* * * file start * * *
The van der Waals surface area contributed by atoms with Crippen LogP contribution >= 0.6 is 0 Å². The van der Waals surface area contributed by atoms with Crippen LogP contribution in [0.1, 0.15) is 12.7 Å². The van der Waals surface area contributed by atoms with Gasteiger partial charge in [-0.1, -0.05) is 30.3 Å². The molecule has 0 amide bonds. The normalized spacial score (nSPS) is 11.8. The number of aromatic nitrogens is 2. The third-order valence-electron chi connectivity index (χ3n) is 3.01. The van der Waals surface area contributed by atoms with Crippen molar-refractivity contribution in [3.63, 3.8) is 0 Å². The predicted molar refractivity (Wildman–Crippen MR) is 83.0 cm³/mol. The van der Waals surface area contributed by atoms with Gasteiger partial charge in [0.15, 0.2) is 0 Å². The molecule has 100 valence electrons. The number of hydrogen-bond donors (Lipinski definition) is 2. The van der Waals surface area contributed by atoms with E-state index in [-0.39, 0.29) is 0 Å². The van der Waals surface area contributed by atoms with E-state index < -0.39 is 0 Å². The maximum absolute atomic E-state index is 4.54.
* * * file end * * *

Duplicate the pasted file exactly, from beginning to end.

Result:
The van der Waals surface area contributed by atoms with Crippen LogP contribution >= 0.6 is 0 Å². The van der Waals surface area contributed by atoms with Crippen LogP contribution in [0.1, 0.15) is 12.7 Å². The van der Waals surface area contributed by atoms with Gasteiger partial charge in [-0.1, -0.05) is 30.3 Å². The molecule has 0 amide bonds. The normalized spacial score (nSPS) is 11.8. The number of aromatic nitrogens is 2. The third-order valence-electron chi connectivity index (χ3n) is 3.01. The van der Waals surface area contributed by atoms with Crippen molar-refractivity contribution in [3.63, 3.8) is 0 Å². The predicted molar refractivity (Wildman–Crippen MR) is 83.0 cm³/mol. The van der Waals surface area contributed by atoms with Gasteiger partial charge in [0.15, 0.2) is 0 Å². The molecule has 100 valence electrons. The number of hydrogen-bond donors (Lipinski definition) is 2. The van der Waals surface area contributed by atoms with E-state index in [-0.39, 0.29) is 0 Å². The van der Waals surface area contributed by atoms with E-state index < -0.39 is 0 Å². The maximum absolute atomic E-state index is 4.54.